Murfreesboro, Tenn., April 20. 1863.
I am alone in my tent to-night, I have a good solid floor in it, an excellent fire place in one end, graced by a pair of andirons, a cheerful fire is glowing on the hearth for though the days are warm the nights are a little cool; my good feather bed with feather pillow is waiting for me; the excellent brass band of the 19th regulars, who are encamped near us, fills the soft night air with splendid music, and while I am content as it is yet if you were here with me I should be happy. You remember when I was at home I was almost entirely out of the notion of soldiering much longer, and I really expected that by this time I should be out of the service.
But I was not well then, I was petulant, ill humored, weak from my long illness, I know I was. Military rules and orders were interfering with my freedom of actions and that engendered in my a rebellious spirit toward everything military, but as time has passed and my general heath improved that spirit has passed away and I begin to feel somewhat the spirit of a soldier.
I am a better soldier than I was before we were married, not that I am any more rash, or want to fight any more, but somehow I enter into the spirit of things here more, my experience has given me more confidence in myself, but I am in no hurry to get into any more battles, for I think we have done our full share so far. We have been under fire 15 times, we are cut down in 8 months service from 962 men to about 460, 200 of that loss being in battle and skirmish, so that all things considered I don’t care to fight any more, at least until regiments in service longer than we have tired their mettle once or twice. Still I know the fighting can’t be divided out that way. Fighting goes like fortunes. Some get more than their equal share while many get less…
Major James A. Connolly, 123rd Illinois Infantry
How about a little history of the western conflicts?
After the Union victory at Stones River, the blue-clad Army of the Cumberland encamped around Murfreesboro (Tennessee). The Confederates fell back about thirty-five miles and waited around Tullahoma.
On March 20th, a Union reconnaissance party met a group of Confederates. Though outnumbered two to one, the Union troops fought and the 123rd Illinois was involved in yet another battlefield fight. This resulted in a small Union victory, allowing the Federals to continue strengthening their hold in Middle Tennessee and prepare for more significant fighting in the later months of the year. Connolly reflects on this and other fights in this April letter.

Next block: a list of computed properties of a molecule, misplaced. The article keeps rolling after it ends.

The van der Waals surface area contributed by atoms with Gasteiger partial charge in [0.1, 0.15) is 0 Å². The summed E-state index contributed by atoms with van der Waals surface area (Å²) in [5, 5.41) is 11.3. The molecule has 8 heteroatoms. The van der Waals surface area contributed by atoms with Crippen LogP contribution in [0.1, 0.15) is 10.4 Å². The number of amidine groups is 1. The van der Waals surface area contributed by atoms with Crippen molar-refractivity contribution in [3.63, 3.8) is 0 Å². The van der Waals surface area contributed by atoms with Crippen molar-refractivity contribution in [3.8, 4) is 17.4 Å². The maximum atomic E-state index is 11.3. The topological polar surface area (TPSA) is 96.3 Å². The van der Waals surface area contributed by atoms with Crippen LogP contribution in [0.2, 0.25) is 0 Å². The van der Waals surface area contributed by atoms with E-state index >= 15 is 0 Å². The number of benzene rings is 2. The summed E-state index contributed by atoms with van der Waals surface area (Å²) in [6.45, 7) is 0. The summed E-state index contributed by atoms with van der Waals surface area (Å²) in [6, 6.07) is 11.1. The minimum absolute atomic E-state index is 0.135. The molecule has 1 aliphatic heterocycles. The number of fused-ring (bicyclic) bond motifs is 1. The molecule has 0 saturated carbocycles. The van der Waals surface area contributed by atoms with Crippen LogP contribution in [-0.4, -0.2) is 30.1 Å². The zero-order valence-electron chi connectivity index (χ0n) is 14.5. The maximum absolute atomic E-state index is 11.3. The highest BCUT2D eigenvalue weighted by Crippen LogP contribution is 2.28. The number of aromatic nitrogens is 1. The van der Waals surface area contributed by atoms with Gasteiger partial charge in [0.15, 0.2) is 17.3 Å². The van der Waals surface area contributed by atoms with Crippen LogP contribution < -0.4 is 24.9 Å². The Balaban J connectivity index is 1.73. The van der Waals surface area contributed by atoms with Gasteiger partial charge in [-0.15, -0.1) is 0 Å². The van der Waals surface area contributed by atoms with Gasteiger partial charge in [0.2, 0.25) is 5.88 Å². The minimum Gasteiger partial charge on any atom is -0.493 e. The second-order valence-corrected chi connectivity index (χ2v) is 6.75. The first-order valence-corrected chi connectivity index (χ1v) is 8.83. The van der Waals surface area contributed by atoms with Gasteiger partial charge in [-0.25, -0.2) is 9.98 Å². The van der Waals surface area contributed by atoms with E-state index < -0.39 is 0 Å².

Mustered in service in September 1862, the regiment helped build defensive fortifications around Louisville, Kentucky, before marching with the army toward Perryville. Woefully unprepared – some accounts say the regiment barely knew drill – the 123rd Illinois nevertheless took part in the Battle of Perryville where they suffered over 200 casualties.
Though initially assigned to the Army of the Ohio, the regiment transferred to the Army of the Cumberland at the end of 1862. They continued to take part in battles and skirmishes as Connolly notes.
In May 1863, the regiment was transformed to mounted infantry and became one of the first units to receive Spencer carbines. The troops fought as “light cavalry” until November 1864, taking part in many battles and campaigns throughout Tennessee and Georgia.
James A. Connolly was just twenty-two when he mustered into the 123rd Illinois as a major. He would survive the war, return to his wife, and later represent his state in Congress.
This letter reveals some frustration with the military, but eventually reaches a semi-passive conclusion and says he begins to feel a dedication to the unit and duty. Connolly stayed with the regiment for the remainder of the war, even though he seemed doubtful of the overall cause.